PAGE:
Not on display
Further information

'Three studies from the Temeraire' is an oil on canvas triptych, painted between 1998-99. The history is of special interest, unusual yet evolutionary. In 1998 Twombly was working on three related but at the time independent canvases on three adjacent walls of his Gaeta studio. The theme was these ancient vessels and all the senses of myth and history they inferred - there was originally neither particular thought of Turner, an artist who he had always especially admired, nor of the three panels as a single work. Gradually they coalesced into a single epic event and were shown in the National Gallery in London in the exhibition "Encounters: new art from old" in the year 2000 alongside Turner's famed 'The Fighting Temeraire tugged to her last berth to be broken up, 1838', which was painted in 1839. The theme of this exhibition was 'great artists of our time converse with the greatest artists of all time'... and of course Twombly's pictures assumed their role as contemporary evocations of Turner's 'The Fighting Temeraire'.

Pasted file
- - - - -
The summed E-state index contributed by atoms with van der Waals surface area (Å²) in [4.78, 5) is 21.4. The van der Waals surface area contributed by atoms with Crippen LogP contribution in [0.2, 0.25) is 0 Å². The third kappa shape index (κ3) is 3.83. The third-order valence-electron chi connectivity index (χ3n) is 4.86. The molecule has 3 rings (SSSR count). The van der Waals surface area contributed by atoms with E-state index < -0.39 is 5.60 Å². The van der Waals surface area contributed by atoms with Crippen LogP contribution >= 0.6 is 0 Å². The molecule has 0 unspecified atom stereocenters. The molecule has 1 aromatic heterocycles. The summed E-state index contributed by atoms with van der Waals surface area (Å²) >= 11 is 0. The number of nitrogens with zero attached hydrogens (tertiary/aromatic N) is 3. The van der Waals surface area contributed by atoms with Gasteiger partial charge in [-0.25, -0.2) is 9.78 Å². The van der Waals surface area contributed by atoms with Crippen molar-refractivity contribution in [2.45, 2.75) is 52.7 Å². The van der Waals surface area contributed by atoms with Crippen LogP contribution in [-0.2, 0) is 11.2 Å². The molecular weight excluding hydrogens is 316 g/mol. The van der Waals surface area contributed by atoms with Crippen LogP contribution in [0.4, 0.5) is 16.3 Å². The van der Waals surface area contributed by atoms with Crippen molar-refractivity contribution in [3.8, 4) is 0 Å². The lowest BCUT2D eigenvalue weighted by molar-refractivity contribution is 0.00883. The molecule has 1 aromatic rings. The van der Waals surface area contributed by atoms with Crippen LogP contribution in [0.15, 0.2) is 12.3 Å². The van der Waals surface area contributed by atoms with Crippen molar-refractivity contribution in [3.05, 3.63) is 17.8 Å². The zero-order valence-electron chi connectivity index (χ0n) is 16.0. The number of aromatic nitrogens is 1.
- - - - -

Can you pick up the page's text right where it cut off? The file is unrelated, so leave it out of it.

Looking at the three canvases together, as a single panorama, there is a potent sense of passage as the ships drift, float and sail into the warm, sensuous but slightly ominous embrace of infinity. There is a strong sense of procession, with the flag-ship bringing up the rear, or maybe they are all images of the same ship, passing into history. This 'dissolving' fleet is a poignant echo of Turner's 'Temeraire' as she is towed by a tugboat to her last resting place in the cooling glows of a fast descending sunset. Both Twombly's and Turner's paintings are dominated by sky and water, indistinguishable in Twombly, but both elements in which things can float. There is too a wonderful correspondence between the emotive reflections in Turner's 'Temeraire' and the dripping lines that that flow from Twombly's apparently doomed ships.